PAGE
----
Within the first few weeks of losing your job, you will need to do a lot of work, almost as if you worked full time. There are two priorities that you will need to focus on to get over the loss and look to the future. The first and most important is your financial situation and the second of course is setting in motion your search for a new job. Both of these aspects are discussed in detail below.
If you have lost your job, you may be freaking out about your debts and how to pay for them. The very first thing you need to do, is lay out your finances in total. If you stick your head in the sand and hope to get through the crisis by ignoring it, you could lose your home, vehicle and possessions. The only way to protect yourself is to take inventory and tackle the most important items first.
First list all of your debt and monthly expenses, including those you would rather forget about. Make a list of your monthly debt payments and then make a list of your monthly personal expenses. Remember that your monthly personal expenses should only include the bare minimums for food and clothing and should not include a budget for entertainment. The priority in your new budget will be paying your rent or mortgage, utility and tax bills and vehicle payments. All other debt including credit cards, unsecured debt and catalogue debt will have to be considered secondary.
The secondary debt, if you cannot pay it, will not be able to force you from your home. The worst case scenario would be if they took you to court and you were forced to pay an amount the court finds “affordable” within your budget.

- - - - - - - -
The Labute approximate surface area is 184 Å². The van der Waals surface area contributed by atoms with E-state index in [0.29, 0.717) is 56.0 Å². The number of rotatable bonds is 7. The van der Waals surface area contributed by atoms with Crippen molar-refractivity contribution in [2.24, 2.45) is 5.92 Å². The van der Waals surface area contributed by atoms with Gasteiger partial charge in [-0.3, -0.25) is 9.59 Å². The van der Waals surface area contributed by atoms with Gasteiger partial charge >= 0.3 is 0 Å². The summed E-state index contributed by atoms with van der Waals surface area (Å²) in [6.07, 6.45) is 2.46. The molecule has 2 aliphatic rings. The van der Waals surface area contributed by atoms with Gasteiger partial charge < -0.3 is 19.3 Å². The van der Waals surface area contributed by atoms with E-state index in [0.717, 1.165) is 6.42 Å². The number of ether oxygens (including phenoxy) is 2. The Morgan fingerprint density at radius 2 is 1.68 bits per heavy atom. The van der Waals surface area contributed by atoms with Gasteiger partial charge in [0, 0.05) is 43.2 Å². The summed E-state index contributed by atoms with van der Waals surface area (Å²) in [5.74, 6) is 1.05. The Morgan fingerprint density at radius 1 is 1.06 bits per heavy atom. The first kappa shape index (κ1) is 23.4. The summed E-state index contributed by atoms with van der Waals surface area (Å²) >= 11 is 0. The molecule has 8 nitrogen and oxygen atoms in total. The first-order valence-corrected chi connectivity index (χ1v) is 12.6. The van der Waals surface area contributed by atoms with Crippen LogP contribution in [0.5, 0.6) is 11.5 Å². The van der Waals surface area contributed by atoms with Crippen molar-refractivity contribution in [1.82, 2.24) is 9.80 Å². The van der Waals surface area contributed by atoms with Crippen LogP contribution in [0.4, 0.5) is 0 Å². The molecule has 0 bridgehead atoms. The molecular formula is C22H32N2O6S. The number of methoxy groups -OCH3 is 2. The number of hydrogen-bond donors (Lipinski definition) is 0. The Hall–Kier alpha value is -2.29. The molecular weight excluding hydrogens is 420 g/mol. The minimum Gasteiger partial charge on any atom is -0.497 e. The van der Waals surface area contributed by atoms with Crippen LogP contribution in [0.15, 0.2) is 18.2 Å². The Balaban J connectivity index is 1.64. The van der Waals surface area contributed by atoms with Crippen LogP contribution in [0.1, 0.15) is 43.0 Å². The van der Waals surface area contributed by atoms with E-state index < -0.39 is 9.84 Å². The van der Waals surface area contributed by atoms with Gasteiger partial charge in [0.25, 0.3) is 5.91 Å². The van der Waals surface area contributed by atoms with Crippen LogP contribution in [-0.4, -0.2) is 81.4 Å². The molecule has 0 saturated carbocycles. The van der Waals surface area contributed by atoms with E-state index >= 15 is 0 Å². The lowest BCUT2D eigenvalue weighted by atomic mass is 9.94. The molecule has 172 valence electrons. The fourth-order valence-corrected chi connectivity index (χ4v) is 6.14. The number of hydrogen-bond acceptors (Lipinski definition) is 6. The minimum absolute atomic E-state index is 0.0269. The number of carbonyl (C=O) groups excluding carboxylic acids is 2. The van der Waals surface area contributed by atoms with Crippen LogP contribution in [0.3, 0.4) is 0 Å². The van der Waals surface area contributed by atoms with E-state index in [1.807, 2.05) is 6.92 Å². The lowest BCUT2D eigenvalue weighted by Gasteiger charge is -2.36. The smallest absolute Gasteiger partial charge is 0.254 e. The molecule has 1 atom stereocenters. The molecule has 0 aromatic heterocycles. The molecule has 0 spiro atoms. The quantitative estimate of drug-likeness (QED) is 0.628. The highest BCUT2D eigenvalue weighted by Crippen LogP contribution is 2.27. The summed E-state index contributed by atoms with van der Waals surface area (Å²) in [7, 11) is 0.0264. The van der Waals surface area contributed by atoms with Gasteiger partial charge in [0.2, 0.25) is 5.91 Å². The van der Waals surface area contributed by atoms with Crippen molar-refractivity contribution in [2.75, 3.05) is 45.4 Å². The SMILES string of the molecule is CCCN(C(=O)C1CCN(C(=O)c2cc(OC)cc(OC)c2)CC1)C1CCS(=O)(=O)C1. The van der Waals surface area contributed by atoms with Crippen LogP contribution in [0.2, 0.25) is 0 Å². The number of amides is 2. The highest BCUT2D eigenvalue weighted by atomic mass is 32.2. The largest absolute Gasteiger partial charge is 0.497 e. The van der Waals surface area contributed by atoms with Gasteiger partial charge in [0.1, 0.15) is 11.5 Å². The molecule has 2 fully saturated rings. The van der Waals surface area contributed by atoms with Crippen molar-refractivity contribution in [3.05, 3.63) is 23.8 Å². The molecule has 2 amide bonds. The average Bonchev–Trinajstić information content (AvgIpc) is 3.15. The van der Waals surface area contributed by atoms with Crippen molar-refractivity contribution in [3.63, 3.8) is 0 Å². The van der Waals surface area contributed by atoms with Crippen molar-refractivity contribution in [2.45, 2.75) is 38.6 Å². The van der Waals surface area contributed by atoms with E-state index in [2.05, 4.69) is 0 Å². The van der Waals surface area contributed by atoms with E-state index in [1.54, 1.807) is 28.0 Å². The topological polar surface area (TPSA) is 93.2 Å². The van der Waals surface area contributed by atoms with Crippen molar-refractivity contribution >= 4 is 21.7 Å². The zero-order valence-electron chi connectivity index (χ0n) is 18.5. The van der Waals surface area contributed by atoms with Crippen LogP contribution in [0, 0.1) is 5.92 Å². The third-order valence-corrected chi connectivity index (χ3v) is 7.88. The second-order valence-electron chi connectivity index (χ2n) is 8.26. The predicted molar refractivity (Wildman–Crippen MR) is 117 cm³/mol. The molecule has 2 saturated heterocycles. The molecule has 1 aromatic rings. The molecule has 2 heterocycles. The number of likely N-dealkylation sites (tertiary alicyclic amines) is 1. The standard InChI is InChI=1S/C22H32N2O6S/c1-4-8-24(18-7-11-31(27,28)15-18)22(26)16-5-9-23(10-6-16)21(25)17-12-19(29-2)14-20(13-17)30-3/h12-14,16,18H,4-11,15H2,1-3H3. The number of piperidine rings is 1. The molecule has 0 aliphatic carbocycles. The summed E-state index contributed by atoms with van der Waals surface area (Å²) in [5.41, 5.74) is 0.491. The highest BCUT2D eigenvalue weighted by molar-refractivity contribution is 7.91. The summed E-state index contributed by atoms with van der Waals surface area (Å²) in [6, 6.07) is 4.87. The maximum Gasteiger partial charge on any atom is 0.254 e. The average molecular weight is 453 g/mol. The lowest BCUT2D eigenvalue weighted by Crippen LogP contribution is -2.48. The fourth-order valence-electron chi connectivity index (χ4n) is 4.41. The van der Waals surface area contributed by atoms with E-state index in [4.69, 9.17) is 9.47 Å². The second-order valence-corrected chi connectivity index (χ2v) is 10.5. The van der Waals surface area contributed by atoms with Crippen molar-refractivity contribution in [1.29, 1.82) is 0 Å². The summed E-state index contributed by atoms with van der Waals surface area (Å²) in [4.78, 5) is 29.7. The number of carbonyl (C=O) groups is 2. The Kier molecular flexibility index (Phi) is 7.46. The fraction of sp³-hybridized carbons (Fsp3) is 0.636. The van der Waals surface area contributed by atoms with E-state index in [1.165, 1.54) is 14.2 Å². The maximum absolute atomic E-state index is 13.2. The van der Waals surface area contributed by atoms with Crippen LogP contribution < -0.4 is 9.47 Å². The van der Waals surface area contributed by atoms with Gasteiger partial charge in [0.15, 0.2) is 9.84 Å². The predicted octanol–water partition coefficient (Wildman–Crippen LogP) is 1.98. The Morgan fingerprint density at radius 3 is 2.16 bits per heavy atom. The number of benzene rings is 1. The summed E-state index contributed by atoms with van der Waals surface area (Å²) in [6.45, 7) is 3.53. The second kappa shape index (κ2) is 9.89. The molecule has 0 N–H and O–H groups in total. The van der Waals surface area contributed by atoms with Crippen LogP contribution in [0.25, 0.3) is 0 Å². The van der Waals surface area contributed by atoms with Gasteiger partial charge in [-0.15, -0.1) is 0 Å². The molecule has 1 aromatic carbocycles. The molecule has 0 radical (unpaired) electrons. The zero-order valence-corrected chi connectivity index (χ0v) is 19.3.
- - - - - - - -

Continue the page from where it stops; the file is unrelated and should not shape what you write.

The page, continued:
When you lose your job, after figuring out what your basic monthly payments will be, you can apply for either Universal Credit, if it is available in your area or Job Seeker’s Allowance to help out with finances. UC is now one lump sum payment including all available government benefits, loans and tax credits, while JSA is one payment, and you will need to apply for other Tax Credits that you qualify for separately.
It is also important to make a claim against any outstanding insurance you may have for mortgage payment protection insurance, payment protection insurance, or short term income protection insurance. Some of these may be automatically included in your credit card fees or household insurance, check with your insurers immediately.
Finally reach out to friends and family if needed for short term financial aid. Alternatively you can also reach out to many charity organisations that provide one-time or short-term financial aid in crisis situations.
After you have secured your financial plan going forward, the second most important aspect is conducting an exhaustive job search. You can do this from the local JobCentre Plus near you to joining a job club or conducting your own job search networking. Prior to that, you should make sure that your resume is in line with your job profile. Taking the help of professional resume writers might be worth your while: you can find some at https://www.arcresumes.com/local/illinois/ or other websites that specialize in resume writing. These people can build a great resume by understanding your background. That said, you will need to be aggressive and determined. Reach out to your friends and family about any work they may hear about, short-term, part-time, or casual. Alternatively, you can search for work using online job search portals such as Craigslist or the ones functional in your area. These job search sites can be a helpful tool in finding work during this time. Any work will help get you through this tough time. It is better to get any job immediately so that it can finance a long-term job search for the actual job you want than to slide into financial ruin waiting for the perfect job.
Remember to seek emotional support once you lose your job, some of the toughest issues in job loss is dealing with the emotional roller coaster that follows a major life derailment like job loss.